Treatment options can be broken down into a few sections – treatment of symptoms, isolation, disinfection and possibly euthanasia. Brucella is a very difficult bacterial infection to treat and the outcomes, unfortunately, are not great. Oftentimes the only answer is euthanizing the infected dog. Depending on your state, treatment may not be an option due to the ongoing infection possibility. Once the infection gets into your dog’s blood stream, joints, and bones he can spread the infection through shedding it later on. 

Treatment of Symptoms

In order to treat the symptoms your veterinarian may suggest several weeks of antibiotics. Unfortunately, this route is not guaranteed to work and the relapse potential is high. Your veterinarian may suggest spaying/neutering your dog as well as this has been shown to prevent future transmission of the diseases. However, spaying/neutering is not guaranteed to fix the problem immediately as it does not treat the bacterial infection and antibiotics will be needed as well. Even with medication your male dog will always carry the bacteria in his prostate gland.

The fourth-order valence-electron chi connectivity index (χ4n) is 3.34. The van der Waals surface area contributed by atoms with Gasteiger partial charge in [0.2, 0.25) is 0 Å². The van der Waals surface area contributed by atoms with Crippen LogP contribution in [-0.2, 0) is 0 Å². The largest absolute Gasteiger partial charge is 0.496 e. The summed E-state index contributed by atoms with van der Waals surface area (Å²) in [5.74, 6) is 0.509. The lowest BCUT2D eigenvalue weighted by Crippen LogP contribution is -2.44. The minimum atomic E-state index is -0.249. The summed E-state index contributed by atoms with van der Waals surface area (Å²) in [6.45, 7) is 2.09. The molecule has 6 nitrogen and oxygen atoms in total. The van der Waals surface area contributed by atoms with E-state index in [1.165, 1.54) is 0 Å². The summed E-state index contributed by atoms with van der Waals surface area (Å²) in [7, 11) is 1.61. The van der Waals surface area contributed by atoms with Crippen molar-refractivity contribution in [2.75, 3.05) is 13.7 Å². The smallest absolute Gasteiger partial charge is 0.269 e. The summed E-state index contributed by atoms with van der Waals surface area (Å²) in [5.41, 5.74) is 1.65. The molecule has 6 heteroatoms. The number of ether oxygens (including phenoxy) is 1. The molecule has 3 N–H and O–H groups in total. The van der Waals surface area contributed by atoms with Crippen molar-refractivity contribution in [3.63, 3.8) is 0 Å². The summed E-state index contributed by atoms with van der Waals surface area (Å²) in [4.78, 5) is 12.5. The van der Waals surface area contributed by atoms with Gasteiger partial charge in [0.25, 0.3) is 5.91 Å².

Isolation

Any animal that tests positive for Brucella must immediately be removed from the kennel or home if there are other animals there. This is done to try and prevent the continued spreading of the infection. If your dog is in a single dog home, he or she may continue to reside there with treatment at the discretion of you and your veterinarian. 

In a kennel, all dogs should be tested and isolated as needed due to their positive infection status. The entire kennel, if your dog is at one, will need to be quarantined with no new dogs coming in, no breeding,  or selling taking place.